It’s no secret I don’t like doing things. My ideal day off is spending the day laying on the beach or (more often than not) locking myself indoors in front of a screen. I’m not the type of person that likes getting out of the house for fun, enjoys exerting myself, or even enjoys talking to people all that much, to be honest. It’s not that I’m shy, it’s more that I feel that small talk is shallow and a waste of time.
Unfortunately, this mindset does not always have happy consequences in the end. We get wrapped up in our own plans and life, wrapped up in trying to relax and being alone, that we are absorbed by the favoritism of isolation. We end up seeking it and yearning for it and one day we embrace it completely, forgetting how to live again. Forgetting how to interact, how to be sociable and positive and productive.
I used to hate people who acted like nothing was wrong. I thought they were liars and/or in denial. I couldn’t see why they couldn’t be transparent and honest with themselves. At the same time, I was the best at maintaining composure in front of others. No one ever knew anything was wrong unless I wanted them to know. I would never let it impede on my work or in any other part of my life it wasn’t needed in.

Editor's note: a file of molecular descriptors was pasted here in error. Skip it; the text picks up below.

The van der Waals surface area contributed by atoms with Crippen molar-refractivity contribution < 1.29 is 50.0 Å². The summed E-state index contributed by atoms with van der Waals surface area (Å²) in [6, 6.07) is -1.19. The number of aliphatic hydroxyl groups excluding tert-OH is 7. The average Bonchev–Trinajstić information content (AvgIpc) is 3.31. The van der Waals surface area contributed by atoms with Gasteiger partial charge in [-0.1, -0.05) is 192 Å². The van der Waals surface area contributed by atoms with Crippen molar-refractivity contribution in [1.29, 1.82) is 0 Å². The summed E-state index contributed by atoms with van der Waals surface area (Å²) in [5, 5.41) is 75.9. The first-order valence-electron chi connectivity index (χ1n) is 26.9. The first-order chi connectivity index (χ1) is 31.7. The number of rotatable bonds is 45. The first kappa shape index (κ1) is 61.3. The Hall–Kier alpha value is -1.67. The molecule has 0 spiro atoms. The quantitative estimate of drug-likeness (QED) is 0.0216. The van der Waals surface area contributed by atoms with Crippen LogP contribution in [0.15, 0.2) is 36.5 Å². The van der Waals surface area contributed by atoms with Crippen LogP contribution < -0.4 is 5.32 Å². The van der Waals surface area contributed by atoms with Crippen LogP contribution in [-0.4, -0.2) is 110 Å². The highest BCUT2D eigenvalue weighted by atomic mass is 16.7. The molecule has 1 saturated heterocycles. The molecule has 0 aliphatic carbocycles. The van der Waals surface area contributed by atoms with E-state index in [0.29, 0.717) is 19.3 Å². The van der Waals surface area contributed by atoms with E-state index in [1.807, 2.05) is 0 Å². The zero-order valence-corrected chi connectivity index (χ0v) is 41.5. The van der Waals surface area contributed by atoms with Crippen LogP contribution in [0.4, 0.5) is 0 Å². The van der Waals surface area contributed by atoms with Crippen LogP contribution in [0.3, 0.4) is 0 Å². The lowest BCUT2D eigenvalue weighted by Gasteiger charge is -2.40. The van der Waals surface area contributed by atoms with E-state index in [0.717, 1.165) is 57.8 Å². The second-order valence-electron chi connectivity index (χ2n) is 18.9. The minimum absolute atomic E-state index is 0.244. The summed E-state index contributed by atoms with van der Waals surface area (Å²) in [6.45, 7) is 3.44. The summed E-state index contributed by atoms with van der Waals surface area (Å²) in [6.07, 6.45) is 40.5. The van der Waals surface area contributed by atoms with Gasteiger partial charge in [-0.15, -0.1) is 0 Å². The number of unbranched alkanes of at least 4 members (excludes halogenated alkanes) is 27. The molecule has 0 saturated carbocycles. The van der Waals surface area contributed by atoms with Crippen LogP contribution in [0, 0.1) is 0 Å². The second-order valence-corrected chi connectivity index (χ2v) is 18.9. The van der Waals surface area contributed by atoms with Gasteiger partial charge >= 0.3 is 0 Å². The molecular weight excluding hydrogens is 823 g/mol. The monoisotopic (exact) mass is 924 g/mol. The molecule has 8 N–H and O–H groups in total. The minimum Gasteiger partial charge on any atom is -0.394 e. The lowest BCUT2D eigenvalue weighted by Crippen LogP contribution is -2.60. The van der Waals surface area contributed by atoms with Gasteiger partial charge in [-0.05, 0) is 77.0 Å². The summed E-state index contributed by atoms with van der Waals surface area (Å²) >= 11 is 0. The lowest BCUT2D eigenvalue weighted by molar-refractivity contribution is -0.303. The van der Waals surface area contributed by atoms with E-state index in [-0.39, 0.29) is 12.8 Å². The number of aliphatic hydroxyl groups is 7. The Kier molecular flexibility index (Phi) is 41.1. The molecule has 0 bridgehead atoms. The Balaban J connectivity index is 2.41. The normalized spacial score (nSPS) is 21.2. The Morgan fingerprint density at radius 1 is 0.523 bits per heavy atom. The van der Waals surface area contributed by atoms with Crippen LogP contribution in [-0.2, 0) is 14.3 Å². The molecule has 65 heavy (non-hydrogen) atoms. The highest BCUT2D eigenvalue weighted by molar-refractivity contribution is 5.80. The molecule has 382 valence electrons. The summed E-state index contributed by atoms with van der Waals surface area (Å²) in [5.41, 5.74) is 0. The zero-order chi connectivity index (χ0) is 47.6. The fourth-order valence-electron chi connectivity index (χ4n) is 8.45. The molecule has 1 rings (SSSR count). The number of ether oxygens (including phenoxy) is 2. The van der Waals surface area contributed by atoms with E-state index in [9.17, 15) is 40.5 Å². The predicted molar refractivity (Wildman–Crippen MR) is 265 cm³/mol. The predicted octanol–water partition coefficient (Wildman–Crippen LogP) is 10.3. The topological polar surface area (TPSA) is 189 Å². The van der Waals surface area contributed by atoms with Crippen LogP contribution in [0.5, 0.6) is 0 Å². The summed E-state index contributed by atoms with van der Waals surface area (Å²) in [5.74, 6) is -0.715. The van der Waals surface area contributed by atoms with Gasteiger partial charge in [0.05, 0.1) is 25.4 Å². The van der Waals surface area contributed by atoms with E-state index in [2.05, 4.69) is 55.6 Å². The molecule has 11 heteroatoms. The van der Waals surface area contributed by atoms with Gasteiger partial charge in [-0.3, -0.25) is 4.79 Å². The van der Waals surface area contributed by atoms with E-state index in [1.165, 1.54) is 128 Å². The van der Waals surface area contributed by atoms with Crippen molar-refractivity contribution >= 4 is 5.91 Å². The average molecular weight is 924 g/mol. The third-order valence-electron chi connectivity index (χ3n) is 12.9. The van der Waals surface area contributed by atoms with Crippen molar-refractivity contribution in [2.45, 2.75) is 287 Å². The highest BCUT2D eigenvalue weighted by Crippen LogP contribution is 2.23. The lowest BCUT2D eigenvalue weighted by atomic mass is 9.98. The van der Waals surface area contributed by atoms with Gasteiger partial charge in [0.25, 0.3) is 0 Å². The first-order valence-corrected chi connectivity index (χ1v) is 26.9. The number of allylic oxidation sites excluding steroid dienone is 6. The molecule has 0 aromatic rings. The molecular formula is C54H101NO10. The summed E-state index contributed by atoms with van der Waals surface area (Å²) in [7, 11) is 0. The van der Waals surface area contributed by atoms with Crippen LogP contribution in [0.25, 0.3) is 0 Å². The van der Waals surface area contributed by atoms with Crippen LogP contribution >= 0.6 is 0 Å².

Of course, after laying in the isolation slump, you forget how to maintain composure and, most of the time, our true emotions bleed through. We get discouraged at tasks and therefore keep from even trying because we’ve become accustomed to staying away from failure or rejection. We find ourselves in a slump, not moving forward, thinking we’ll never get out or be our same selves again.
Let me tell you, I surely felt this way. More often than not I hated how insecure I was in my abilities and how that insecurity kept me from trying. I thought my depression would hold me back from living again.
I recently started a job where I find myself exhausted 85% of the time. The reason being, it takes more out of me to step out of my comfort zone. I don’t want to relapse, I don’t want to be held back, but it is difficult. If you let your thoughts eat at you, you’ll be devoured before you even start.
That’s why my advice to you is to fake it ’til you make it. I always hated this saying but I recently discovered the truth to it and it amazed me. I pushed myself to go above and beyond, to stay positive despite constant frustrations, to be the best me I can be. I’m not quite there yet but I notice it having an effect on my thought processes, despite how little. Faking it may seem like an unnessary facade that blankets true emotions, but if you try and really put your all into faking this person you want to be, you’ll find yourself slowly becoming it.